Sorry, Shrew, but this just has to happen. On Monday, October 29th, Porter Wagoner passed away at the age of 80, from lung cancer. A fixture on the Grand Ole Opry for more than 50 years, Wagoner ushered Country Music into homes each week through the Porter Wagoner Show. His humble manner and audacious “Nudie” suits became synonymous with stereotypical Country Music stars.
Earlier this year, Porter Wagoner released a new CD, Wagonmaster, to critical acclaim. He also opened for the White Stripes’ Madison Square Garden concert in NYC. Here’s a clip from Letterman:
Albert Irvin, with Marty Stuart
TODAY’S TRIVIA: Fellow Nudie Suit aficionado, Marty Stuart, produced Wagonmaster. In typical Country Music fashion, Marty was Johnny Cash’s ex-son-in-law.
Likely Porter Wagoner’s most famous affiliation was with Dolly Parton. They were duet partners for several years until Dolly left Porter’s employ to pursue a solo career – a move that would cost her $3 million a few years later. They still remained friends and held mutual admiration for each other.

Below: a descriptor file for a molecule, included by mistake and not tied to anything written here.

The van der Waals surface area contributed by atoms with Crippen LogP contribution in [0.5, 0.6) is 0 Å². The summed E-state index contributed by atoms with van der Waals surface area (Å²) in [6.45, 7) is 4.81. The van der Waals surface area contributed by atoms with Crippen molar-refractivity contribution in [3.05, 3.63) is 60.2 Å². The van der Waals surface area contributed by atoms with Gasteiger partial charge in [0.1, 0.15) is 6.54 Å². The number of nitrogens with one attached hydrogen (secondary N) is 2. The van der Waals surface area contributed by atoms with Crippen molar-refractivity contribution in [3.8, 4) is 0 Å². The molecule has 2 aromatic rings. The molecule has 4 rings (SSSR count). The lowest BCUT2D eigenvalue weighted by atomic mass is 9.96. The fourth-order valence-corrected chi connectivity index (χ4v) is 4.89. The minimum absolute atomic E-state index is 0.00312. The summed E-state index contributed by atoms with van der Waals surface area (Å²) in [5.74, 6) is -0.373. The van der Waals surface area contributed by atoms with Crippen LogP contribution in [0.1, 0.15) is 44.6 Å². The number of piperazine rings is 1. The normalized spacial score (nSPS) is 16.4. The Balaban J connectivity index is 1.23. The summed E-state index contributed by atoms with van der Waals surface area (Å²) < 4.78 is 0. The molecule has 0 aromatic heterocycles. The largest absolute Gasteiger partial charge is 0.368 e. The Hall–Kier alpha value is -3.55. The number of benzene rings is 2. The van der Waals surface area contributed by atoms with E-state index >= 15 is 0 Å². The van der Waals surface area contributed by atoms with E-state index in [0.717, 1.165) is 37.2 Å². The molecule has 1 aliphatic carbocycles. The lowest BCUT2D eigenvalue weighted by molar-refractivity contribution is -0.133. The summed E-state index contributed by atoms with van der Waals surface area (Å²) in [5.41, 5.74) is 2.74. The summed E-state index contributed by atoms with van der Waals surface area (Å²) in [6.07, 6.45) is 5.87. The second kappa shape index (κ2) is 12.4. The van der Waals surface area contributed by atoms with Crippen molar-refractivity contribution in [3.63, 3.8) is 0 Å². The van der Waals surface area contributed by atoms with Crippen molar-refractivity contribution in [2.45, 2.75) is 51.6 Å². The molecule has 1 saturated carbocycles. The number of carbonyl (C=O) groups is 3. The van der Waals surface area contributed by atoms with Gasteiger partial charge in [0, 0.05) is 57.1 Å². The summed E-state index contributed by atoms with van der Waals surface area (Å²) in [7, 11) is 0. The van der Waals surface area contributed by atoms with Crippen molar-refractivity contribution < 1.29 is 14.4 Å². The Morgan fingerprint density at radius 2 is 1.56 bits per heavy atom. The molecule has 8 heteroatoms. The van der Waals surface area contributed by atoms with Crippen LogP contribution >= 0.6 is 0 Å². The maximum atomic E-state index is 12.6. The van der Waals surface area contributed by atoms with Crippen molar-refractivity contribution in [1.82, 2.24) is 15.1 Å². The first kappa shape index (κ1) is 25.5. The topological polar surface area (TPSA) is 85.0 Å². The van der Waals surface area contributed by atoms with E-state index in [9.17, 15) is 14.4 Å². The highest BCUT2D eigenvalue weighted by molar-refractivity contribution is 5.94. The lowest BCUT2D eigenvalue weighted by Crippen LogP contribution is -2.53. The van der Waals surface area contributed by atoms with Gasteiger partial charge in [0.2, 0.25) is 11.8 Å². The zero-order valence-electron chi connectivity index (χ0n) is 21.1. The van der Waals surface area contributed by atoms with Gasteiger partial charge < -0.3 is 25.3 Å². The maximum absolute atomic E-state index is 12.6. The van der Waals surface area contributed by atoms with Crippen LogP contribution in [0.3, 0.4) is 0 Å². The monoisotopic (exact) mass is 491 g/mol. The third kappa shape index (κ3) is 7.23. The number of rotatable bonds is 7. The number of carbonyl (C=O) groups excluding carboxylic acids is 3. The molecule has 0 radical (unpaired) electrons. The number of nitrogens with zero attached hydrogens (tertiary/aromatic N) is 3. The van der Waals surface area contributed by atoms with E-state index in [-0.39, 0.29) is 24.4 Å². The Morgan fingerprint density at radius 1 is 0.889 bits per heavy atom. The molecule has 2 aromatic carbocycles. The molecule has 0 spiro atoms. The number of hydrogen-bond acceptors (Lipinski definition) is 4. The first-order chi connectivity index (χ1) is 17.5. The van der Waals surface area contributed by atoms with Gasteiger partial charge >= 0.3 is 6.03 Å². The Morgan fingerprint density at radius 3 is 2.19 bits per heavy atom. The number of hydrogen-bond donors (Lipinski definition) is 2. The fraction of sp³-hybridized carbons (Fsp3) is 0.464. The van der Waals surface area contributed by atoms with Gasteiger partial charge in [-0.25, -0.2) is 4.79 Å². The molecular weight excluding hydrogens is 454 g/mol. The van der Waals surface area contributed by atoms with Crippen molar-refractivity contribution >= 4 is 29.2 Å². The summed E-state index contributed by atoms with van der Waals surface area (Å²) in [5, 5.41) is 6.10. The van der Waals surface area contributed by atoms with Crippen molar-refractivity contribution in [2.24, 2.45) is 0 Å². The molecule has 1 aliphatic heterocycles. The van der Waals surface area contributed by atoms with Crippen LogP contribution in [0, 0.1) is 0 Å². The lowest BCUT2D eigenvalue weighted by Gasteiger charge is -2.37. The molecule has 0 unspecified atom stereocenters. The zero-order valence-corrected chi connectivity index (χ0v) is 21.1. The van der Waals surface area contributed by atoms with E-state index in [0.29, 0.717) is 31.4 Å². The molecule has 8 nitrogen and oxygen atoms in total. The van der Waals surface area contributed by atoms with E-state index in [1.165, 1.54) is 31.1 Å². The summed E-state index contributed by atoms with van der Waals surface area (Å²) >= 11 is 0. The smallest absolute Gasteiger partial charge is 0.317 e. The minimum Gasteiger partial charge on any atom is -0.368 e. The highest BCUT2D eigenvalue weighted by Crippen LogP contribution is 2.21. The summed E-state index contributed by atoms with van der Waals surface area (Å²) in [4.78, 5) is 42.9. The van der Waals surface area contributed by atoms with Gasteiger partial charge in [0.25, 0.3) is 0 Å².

Run That By Me One More Time, with Dolly Parton
Porter Wagoner was an original. He never wavered from who he was and was proud to be a Country & Western icon. He embraced his fame, even when he was parodied and scoffed at. He was a mentor and teacher to younger singers and was a bit of a rebel concerning the music industry.
In 2006, he ended up signing with the ANTI- label, part of Epiteph Records, notably not located in Nashville, but L.A. Appears even “icons” aren’t immune to the music industry’s shackles. Here’s a quote from Wagoner on why he stopped recording in the 80’s:
“I stopped making records because I didn’t like the way they were wanting me to record. When RCA dropped me from the label, I didn’t really care about making records for another label because I didn’t have any say in what they would release and how they would make the records and so forth.”
A true legend, Wagoner’s impact on Country Music is significant and long-lasting. He will be missed.
I’ll Fly Away